This past Friday, BuzzFeed News’ Katie Notopoulos published a story revealing the identities of “Gordon Goner” and “Gargamel” – the two pseudonymous founders of Yuga Labs, the company behind the Bored Ape Yacht Club NFT project.
“Gordon Goner” is Wylie Aronow, a 35-year-old from Florida, and “Gargamel” is Greg Solano, a 32-year-old writer. Buzzfeed made the discovery by going through public business records; Yuga Labs is incorporated in Delaware, with an address tied to Solano.
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We’d already known a little about the founders: In interviews with Rolling Stone, CoinDesk and The New York Times, they’d shared details about their backgrounds (both men had backgrounds in writing, for example) and their path to creating the Bored Apes.
But for some of the biggest crypto influencers and investors, Buzzfeed’s revelation was a bridge too far.
The influencer “Cobie,” formerly known as “Crypto Cobain,” called Notopoulos a “whore for clicks.”
“They’re literally cartoon apes,” wrote the investor Mike Solana, apparently trying to downplay the importance of the subject matter. “There was absolutely no reason to dox these guys. The heroic language being used by journalists to describe this story as if it were some kind of massive scoop in the public’s interest is disgusting.”
Outside of crypto, the word “dox” (usually defined as “publicizing someone’s private information”) specifically connotes harassment; within the space, its meaning is slightly more complicated. Founders will sometimes make a point of doxxing themselves as a show of faith, attempting to convince investors they won’t just run off with their money (this is significantly easier when no one knows who you are).
There’s a strong culture of anonymity, in crypto, which stems from its “cypherpunk” history.
It’s weird, to the uninitiated. Traditional finance reporters pivoting to crypto in the past year have consistently balked at the idea of allowing subjects (not just sources) to remain pseudonymous in stories when it wasn’t absolutely necessary. And it’s part of why, in the public imagination, bitcoin and other cryptocurrencies have remained so closely associated with misuse and criminality. Why stay anonymous if you have nothing to hide?
Of course, there are plenty of good reasons to stay anonymous even if you have nothing to hide. The premise of crypto is that maybe, if you feel like it, you should be able to send money without handing over your personal details to a bank.
But the Bored Ape Yacht Club founders aren’t just anyone. The Bored Apes have dominated the discourse around NFTs for months, both in and out of the crypto space. At this point, they’re de facto brand ambassadors for crypto collectibles.
The Financial Times recently reported that Andreessen Horowitz, a powerful venture capital firm with billions already invested in crypto, is in talks to buy a major stake in Yuga Labs – financing that would value the company at around $5 billion.
To me, the identity of these two founders is unambiguously a story in and of itself. The BuzzFeed article didn’t do a whole lot with the identities of these two men; Notoupolos admitted they hadn’t done anything wrong, really. But ultimately, Aronow and Solano are at the helm of a business that’s potentially worth billions of dollars. Apes have flooded the market and saturated the culture. Why shouldn’t a journalist go looking for more details?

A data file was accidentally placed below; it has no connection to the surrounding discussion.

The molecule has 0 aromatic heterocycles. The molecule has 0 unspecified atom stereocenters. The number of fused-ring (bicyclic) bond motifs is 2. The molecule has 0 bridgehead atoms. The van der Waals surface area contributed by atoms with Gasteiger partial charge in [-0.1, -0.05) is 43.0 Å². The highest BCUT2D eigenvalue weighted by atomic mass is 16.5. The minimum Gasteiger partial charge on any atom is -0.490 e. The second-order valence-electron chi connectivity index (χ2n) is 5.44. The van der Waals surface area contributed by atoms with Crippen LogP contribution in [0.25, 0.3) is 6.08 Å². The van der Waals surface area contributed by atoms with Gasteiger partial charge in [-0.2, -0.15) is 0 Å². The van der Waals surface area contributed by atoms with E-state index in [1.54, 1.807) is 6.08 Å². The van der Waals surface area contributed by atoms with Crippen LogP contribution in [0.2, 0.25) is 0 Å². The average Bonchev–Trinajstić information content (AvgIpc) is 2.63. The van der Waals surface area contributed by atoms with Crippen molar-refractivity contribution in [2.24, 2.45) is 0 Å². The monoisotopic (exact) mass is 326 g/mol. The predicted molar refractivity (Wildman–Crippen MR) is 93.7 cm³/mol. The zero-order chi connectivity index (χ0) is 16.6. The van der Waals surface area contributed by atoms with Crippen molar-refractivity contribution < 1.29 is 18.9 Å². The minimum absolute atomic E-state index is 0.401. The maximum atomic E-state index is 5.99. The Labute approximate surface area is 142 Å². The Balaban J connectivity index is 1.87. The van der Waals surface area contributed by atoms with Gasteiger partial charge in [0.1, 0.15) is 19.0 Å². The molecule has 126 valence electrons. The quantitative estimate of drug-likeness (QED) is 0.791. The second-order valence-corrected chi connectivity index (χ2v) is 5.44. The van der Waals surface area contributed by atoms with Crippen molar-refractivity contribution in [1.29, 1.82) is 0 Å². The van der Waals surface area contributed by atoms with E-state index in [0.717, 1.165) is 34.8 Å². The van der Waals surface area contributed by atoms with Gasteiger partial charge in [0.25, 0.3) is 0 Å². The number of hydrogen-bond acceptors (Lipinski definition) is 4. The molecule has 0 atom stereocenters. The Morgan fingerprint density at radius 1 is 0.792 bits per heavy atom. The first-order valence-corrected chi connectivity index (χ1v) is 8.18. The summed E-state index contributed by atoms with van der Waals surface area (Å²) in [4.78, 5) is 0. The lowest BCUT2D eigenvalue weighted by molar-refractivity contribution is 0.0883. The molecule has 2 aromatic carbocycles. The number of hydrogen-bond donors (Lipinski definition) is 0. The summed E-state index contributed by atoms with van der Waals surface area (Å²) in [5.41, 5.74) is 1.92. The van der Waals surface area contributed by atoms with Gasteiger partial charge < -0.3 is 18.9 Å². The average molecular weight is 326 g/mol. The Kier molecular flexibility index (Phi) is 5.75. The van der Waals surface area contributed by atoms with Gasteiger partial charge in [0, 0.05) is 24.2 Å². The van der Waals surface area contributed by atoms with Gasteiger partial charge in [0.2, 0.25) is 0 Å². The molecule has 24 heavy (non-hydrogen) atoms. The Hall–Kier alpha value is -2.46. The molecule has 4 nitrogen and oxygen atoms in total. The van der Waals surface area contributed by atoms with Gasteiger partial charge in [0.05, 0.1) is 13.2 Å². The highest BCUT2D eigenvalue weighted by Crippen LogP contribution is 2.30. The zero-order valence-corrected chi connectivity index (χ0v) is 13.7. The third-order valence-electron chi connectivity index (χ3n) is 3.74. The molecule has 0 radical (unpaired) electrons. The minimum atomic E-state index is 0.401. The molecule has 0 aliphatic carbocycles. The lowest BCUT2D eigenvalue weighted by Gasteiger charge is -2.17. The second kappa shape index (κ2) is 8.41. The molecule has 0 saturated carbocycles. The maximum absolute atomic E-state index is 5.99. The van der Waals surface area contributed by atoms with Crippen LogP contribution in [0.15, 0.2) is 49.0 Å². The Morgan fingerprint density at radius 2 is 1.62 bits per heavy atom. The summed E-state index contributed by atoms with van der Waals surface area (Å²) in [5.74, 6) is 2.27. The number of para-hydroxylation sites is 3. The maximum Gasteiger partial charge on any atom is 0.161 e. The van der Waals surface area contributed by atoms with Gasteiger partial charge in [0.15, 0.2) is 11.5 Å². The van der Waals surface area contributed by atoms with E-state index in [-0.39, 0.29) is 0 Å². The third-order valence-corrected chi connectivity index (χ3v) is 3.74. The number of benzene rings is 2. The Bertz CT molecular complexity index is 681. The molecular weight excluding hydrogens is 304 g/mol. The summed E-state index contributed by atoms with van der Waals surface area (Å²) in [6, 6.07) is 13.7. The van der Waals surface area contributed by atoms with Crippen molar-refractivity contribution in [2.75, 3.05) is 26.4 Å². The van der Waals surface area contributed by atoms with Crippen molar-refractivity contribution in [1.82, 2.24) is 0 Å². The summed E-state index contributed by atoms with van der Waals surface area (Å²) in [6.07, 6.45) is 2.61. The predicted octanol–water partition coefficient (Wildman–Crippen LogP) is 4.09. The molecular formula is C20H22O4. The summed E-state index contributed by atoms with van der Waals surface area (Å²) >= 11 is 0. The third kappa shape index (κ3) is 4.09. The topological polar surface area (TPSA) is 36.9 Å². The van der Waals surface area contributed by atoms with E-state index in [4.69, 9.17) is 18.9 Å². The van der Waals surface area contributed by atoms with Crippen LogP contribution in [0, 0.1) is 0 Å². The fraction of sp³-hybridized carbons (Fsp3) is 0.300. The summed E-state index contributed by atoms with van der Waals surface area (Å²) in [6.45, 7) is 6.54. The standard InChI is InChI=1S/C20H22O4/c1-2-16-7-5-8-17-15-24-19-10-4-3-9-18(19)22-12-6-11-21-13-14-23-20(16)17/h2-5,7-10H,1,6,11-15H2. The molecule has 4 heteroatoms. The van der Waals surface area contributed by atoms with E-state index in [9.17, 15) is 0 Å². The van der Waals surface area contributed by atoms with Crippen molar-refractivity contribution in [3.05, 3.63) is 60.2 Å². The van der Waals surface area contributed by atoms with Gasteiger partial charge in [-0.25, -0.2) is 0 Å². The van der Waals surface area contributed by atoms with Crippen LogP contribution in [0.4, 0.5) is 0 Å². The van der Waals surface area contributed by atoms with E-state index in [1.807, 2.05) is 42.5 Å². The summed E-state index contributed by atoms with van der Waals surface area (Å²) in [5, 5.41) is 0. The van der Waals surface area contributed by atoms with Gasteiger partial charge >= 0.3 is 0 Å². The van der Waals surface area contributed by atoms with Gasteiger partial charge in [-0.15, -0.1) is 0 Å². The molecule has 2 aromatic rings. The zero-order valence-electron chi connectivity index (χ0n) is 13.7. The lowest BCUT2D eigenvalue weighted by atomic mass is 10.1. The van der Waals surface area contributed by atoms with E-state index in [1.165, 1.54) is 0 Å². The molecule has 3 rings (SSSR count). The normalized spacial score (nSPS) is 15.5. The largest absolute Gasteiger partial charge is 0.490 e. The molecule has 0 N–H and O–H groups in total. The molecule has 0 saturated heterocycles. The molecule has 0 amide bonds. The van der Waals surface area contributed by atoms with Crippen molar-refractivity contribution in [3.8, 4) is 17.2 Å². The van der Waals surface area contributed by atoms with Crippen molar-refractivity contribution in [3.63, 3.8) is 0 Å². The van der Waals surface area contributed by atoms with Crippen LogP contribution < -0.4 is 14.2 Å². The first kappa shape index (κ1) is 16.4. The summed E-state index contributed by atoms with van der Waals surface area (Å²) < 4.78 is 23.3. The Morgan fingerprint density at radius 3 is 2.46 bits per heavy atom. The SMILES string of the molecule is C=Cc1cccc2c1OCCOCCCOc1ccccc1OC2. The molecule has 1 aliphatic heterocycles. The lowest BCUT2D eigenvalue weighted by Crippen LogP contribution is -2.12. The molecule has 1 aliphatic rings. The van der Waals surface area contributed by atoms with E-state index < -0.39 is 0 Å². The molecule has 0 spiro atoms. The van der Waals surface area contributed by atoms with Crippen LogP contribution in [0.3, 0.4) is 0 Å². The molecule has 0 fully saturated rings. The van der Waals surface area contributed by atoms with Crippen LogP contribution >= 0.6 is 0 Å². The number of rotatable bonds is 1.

It’s also worth noting that Notopoulos didn’t come by this information nefariously or unjustly; she found it online, in publicly available business records.
Some reporters have taken the view that doxxing is unnecessary, period, unless the person in question has done something wrong.
There’s often a real risk in outing subjects, particularly ones who stand to face personal danger if their identity is revealed (think: subjects living in Russia, who might be thrown in jail). No reasonable reporter wants to ruin anyone’s life for the sake of a story. And “burning” vulnerable sources has long been considered a cardinal sin.
In a piece for CoinDesk in 2020, Marc Hochstein (my boss and the site’s head of editorial ethics) wrote that “if you’re going to reveal someone’s personal information without their consent, you better have a damn good reason to do it.”
Larry Cermak, a crypto researcher who said he disagrees with BuzzFeed News’ decision to out the BAYC founders, suggested on Twitter that it would be similarly wrong to dox Satoshi Nakamoto, the famously pseudonymous inventor of Bitcoin.
See also: Who Is Satoshi Nakamoto?
Again, I have to disagree. Satoshi Nakamoto is inarguably one of the most important people in the history of 21st century finance, and journalists have been trying to out him for years. His stash of bitcoin (now worth tens of billions of dollars) gives him significant control over the markets; he could tank it all in minutes, if he sold. The influence of that stake can’t be overstated. The revelation of Nakamoto’s true identity would be an industry-shaking bombshell about one of the richest and most powerful people in this ecosystem.
Nakamoto’s identity still hasn’t been revealed, mostly because he was incredibly careful about covering his tracks. His personal bitcoin remains untouched. And because he hasn’t cashed out, there’s no real paper trail.
The BAYC founders, on the other hand, incorporated their company in Delaware using a personal address. They weren’t cypherpunks when they created Yuga Labs, they were writers and lay crypto enthusiasts, which is to say they hid themselves more sloppily.
They’re within their rights to remain pseudonymous, but reporters are within their rights to out them, too.
Reporting on the rich and powerful shouldn’t be controversial, from an ethics perspective. It’s just journalism.